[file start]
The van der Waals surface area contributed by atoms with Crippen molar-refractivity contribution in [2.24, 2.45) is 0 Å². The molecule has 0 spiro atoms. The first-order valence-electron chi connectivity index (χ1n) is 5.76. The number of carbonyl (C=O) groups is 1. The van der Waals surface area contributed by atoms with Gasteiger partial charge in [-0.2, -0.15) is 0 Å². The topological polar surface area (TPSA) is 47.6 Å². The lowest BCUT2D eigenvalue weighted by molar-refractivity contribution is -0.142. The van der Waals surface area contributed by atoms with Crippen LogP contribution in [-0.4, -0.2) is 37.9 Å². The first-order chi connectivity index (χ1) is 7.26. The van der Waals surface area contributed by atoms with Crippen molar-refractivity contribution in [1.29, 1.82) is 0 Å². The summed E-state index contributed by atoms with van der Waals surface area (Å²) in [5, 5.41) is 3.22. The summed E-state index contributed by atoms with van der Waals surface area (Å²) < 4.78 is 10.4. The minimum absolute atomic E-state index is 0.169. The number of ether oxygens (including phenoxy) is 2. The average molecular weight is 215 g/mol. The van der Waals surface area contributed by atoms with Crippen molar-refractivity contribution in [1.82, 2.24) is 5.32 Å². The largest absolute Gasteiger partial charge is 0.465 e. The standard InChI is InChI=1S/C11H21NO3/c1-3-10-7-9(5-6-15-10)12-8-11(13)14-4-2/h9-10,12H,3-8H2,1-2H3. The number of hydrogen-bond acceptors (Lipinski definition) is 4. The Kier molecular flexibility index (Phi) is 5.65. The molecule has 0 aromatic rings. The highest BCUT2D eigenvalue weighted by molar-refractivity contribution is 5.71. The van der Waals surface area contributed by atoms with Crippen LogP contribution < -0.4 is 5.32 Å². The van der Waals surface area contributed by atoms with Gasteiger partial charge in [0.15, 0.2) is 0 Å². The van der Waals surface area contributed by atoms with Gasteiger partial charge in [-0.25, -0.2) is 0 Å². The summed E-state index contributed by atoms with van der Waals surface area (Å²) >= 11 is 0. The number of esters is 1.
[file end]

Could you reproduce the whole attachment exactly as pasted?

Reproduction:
The van der Waals surface area contributed by atoms with Crippen molar-refractivity contribution in [2.24, 2.45) is 0 Å². The molecule has 0 spiro atoms. The first-order valence-electron chi connectivity index (χ1n) is 5.76. The number of carbonyl (C=O) groups is 1. The van der Waals surface area contributed by atoms with Gasteiger partial charge in [-0.2, -0.15) is 0 Å². The topological polar surface area (TPSA) is 47.6 Å². The lowest BCUT2D eigenvalue weighted by molar-refractivity contribution is -0.142. The van der Waals surface area contributed by atoms with Crippen LogP contribution in [-0.4, -0.2) is 37.9 Å². The first-order chi connectivity index (χ1) is 7.26. The van der Waals surface area contributed by atoms with Crippen molar-refractivity contribution in [1.29, 1.82) is 0 Å². The summed E-state index contributed by atoms with van der Waals surface area (Å²) in [5, 5.41) is 3.22. The summed E-state index contributed by atoms with van der Waals surface area (Å²) < 4.78 is 10.4. The minimum absolute atomic E-state index is 0.169. The number of ether oxygens (including phenoxy) is 2. The average molecular weight is 215 g/mol. The van der Waals surface area contributed by atoms with Crippen molar-refractivity contribution in [1.82, 2.24) is 5.32 Å². The largest absolute Gasteiger partial charge is 0.465 e. The standard InChI is InChI=1S/C11H21NO3/c1-3-10-7-9(5-6-15-10)12-8-11(13)14-4-2/h9-10,12H,3-8H2,1-2H3. The number of hydrogen-bond acceptors (Lipinski definition) is 4. The Kier molecular flexibility index (Phi) is 5.65. The molecule has 0 aromatic rings. The highest BCUT2D eigenvalue weighted by molar-refractivity contribution is 5.71. The van der Waals surface area contributed by atoms with Crippen LogP contribution < -0.4 is 5.32 Å². The van der Waals surface area contributed by atoms with Gasteiger partial charge in [0.15, 0.2) is 0 Å². The van der Waals surface area contributed by atoms with Gasteiger partial charge in [-0.25, -0.2) is 0 Å². The summed E-state index contributed by atoms with van der Waals surface area (Å²) >= 11 is 0. The number of esters is 1.